Wednesday, April 15, 2009

19 hours

For those of you mailing in your dear taxes, there are about 19 hours left in the Central Time Zone where you may avoid penalty just by receiving the right date on your mail.

People like me know "a lot" about stamps and dates and made-up rules.

This year — which strikes me as rather late, considering that some of the protesters' issues (deficit spending … passing huge-ass bills with far-reaching consequences without reading them) came about during a time when I did not stop paying my taxes nor go protest an institution that "conspiracy theorists" consider unConstitutional — people are gathering about for Tea Parties.

Taxation without adequate representation may have been the founding argument, but the practice did not go away with King George. I was not in support of my country's budget surplus' being spent 100 times over* to fight a war and dictator equal to many others in the world but who happened to be easy (ha ha) to link figuratively to an act of war perpetrated by another nation and by other kind of nation for reasons of revenge, money or something else.

Anyway, a few of my 7 p.m. colleagues are still stamping away, taking advantage of the 2 hours' nightly overtime offered … Friday all day … no, thank you. Though I may be wasting valuable work or sleep time by blogging, heaven save those of us such as myself who are not sure whether their accountants are going to make the deadline, I just can't spend more time there.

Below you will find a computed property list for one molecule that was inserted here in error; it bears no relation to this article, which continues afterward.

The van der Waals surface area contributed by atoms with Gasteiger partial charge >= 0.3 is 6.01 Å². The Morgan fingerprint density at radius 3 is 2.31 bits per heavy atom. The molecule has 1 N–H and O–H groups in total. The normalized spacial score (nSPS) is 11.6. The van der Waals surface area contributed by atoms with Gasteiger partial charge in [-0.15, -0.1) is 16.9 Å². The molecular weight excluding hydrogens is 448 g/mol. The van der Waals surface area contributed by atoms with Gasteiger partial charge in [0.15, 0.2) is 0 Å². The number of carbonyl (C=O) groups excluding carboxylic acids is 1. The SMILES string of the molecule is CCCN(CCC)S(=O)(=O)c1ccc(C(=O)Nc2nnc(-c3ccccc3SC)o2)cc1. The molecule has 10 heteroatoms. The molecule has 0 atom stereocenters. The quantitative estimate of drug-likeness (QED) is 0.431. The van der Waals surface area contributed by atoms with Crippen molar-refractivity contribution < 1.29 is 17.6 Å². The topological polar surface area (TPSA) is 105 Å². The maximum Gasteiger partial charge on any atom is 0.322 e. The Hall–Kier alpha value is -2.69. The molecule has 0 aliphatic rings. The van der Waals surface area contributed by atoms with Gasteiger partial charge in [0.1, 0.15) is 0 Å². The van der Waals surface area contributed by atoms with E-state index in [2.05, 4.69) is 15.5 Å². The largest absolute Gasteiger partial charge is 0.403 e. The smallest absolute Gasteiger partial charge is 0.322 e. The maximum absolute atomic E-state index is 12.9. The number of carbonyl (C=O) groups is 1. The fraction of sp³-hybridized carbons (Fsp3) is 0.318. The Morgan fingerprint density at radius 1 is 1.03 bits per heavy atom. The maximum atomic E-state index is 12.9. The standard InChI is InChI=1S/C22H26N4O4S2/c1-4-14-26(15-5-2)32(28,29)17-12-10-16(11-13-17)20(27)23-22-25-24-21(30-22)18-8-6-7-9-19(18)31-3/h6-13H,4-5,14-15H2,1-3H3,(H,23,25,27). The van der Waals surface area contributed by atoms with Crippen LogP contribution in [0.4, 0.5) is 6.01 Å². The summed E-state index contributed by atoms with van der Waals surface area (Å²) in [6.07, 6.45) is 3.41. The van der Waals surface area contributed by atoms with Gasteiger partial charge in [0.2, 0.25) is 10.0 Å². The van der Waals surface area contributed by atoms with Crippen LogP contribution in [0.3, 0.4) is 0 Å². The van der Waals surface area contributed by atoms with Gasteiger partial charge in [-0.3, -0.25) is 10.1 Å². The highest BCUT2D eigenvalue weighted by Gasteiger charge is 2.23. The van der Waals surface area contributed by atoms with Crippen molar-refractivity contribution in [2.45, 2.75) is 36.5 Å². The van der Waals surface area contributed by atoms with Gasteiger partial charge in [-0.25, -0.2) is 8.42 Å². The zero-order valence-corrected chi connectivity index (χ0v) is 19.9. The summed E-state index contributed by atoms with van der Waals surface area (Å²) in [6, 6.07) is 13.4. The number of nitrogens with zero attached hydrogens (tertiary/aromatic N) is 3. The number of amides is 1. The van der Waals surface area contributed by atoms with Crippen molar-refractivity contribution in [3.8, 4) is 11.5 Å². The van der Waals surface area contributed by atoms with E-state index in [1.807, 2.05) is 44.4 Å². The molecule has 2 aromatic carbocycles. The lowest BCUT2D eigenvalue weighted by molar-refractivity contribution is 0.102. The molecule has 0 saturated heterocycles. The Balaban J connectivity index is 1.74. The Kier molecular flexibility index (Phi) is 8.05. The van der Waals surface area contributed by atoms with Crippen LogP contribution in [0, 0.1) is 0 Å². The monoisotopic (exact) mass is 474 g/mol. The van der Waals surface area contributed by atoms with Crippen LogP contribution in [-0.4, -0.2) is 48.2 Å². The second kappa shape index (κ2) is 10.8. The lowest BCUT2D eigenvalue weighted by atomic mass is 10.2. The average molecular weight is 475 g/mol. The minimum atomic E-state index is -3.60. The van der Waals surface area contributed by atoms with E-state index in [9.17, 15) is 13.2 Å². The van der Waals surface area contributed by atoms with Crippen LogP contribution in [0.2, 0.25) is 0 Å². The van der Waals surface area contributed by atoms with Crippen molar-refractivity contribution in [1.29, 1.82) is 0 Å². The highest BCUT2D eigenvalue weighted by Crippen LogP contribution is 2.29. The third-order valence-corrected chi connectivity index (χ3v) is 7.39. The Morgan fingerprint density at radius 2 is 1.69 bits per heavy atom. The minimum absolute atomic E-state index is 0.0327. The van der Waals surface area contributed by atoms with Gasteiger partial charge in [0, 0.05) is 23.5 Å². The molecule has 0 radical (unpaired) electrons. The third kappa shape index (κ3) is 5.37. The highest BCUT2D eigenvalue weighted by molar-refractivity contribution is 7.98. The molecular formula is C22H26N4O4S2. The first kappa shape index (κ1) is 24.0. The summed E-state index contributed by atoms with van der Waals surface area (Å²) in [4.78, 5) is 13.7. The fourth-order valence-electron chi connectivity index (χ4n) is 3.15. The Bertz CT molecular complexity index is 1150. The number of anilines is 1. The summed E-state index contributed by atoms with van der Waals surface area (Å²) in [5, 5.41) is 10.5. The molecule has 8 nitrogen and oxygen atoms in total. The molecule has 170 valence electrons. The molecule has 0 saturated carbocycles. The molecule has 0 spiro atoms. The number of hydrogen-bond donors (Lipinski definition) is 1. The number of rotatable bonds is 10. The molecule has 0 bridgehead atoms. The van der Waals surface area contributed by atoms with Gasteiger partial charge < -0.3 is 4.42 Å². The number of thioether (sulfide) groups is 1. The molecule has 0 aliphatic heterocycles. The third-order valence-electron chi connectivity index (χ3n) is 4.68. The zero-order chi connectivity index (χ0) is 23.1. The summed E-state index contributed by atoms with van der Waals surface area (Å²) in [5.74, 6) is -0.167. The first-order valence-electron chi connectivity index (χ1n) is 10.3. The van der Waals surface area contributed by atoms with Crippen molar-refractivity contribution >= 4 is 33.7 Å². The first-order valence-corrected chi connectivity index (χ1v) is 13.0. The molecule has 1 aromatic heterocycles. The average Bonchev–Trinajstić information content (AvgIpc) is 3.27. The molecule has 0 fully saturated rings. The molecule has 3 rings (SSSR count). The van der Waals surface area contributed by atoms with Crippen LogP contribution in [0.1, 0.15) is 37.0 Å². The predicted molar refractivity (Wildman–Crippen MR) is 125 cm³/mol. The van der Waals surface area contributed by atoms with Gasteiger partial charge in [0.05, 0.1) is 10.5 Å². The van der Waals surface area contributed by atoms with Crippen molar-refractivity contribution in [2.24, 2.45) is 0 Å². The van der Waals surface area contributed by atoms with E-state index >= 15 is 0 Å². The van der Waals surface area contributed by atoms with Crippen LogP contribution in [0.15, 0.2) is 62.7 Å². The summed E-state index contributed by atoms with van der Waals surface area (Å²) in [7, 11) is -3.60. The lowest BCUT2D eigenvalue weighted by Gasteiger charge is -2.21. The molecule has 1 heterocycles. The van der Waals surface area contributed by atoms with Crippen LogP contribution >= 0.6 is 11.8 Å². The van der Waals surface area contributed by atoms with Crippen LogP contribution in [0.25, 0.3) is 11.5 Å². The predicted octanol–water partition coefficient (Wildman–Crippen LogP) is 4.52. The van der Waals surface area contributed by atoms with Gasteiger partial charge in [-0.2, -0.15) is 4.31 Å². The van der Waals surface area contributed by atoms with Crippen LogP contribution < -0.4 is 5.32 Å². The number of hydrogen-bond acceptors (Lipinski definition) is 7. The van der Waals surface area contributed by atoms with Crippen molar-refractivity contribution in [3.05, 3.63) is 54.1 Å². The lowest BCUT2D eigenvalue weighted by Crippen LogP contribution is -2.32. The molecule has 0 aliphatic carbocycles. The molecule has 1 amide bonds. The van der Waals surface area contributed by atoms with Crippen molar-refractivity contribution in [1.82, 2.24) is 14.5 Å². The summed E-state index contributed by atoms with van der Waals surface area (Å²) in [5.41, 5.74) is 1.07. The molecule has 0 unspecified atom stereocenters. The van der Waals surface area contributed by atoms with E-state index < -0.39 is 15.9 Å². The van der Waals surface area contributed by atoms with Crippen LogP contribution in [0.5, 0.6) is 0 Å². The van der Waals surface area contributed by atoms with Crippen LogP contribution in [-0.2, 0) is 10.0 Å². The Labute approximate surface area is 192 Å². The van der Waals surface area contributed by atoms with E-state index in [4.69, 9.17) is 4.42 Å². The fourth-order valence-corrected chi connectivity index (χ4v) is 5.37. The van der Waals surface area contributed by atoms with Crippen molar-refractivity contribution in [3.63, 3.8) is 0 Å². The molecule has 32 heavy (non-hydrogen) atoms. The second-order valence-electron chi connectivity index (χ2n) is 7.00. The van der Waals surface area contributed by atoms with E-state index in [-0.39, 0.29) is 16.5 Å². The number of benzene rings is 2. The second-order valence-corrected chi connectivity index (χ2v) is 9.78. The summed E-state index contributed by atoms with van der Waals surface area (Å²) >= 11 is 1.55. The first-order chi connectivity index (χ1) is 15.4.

I think it would be $18 an hour.

It is tempting. It is half-sinful and indulgent, in fact — but only because of the fact that it is certain. If someone says there is work, there is work; and they always pay for it, and they do it with direct-deposit.

It is a well-known fact that choices made out of avoidance or as ways to run away from something else are fatally flawed. There is a little bit of narcotic effect in having accrued 8 hours of vacation time and established a retirement fund, however miniscule … health insurance would be on the horizon, perhaps next tax season — our department is some kind of "career track" one, for some unfathomable (to me) reason, and so those of us who are "fully successful" and make our quotas and keep our 97% "high quality" accuracy are in line to be recalled automatically for January.

I have other things to do.  They are creative, less secure, more fulfilling.